“I will extol you, my God and King”
David’s Psalm 145 is a remarkable song of praise, extolling all that God must be. In reading or singing this Psalm each of us must think carefully about each point David makes. It becomes so easy, especially with hymns we become very familiar with, to repeat the words – simply as words – and the reality of their meanings cease to penetrate our minds in any wholesome sense. When they are about the absolute greatness of the Creator of all things we should feel utterly awed and totally humbled by what we read – and sing.
“Every day I will bless you and praise your name forever and ever. Great is the LORD, and greatly to be praised, and his greatness is unsearchable” (verses 2,3).
Unsearchable! Yes, the more the wonders of creation have been discovered – down to the minutest detail, the more this is seen as absolutely true – therefore, with ever greater feeling we will say – and sing –
“I will extol you, my God and King, and bless your name forever and ever” (verse 1).
Think of what the word “extol” means! Do we really “extol” our Creator – and his son – our coming King?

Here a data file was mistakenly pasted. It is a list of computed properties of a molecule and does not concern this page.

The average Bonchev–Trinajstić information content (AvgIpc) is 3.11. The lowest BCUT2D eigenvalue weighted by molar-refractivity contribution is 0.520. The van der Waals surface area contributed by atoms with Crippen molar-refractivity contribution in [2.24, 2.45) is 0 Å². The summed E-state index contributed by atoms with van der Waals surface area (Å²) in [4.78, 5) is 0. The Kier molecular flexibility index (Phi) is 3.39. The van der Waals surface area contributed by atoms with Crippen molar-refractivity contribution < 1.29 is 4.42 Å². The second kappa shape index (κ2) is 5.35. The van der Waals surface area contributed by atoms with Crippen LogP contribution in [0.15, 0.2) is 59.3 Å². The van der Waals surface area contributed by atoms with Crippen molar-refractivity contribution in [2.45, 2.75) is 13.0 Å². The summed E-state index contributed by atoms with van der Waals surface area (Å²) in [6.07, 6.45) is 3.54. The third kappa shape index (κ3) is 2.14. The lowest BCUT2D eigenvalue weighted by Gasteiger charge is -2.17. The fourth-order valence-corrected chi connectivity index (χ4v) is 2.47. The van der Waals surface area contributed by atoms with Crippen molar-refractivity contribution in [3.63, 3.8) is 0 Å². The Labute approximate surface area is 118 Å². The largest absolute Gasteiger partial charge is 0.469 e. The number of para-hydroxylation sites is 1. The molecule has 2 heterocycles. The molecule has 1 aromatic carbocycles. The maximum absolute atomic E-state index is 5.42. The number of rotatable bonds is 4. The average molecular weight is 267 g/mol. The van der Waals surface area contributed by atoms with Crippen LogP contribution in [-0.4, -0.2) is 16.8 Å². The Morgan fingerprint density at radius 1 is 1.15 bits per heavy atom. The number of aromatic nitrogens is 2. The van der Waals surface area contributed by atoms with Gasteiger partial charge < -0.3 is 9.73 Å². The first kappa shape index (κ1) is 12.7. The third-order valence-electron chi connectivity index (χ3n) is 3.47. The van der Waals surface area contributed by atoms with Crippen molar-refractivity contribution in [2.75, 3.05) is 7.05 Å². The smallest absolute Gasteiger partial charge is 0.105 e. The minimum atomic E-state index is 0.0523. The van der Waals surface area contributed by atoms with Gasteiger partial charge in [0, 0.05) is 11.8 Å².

David went on to say,
“… and on your wondrous works, I will meditate” (verse 5)
and what works! What is the wonder of the miniature world of DNA – now made ‘visible’ through the cleverness of humans. Truly, at “the time of the end … knowledge shall increase” (Daniel 12:4) – and it has!
David’s Psalm reaches a mind compelling conclusion with his inspired words that the
“LORD is near to all who call on him, to all who call on him in truth”.
“he fulfils the desire of those who fear him; he also hears their cry and saves them” (verses 18,19).
But there is another factor in this as well as “truth”! In his final 2 verses David declares,
“The LORD preserves all who love him, but all the wicked he will destroy. My mouth will speak the praise of the LORD, and let all flesh bless his holy name forever and ever”.
When his kingdom reaches its climax – this will be wonderfully true! We make sure now, showing our love by our actions to demonstrate we mean what we say – and at that time we will be there – and how we “will extol” him then!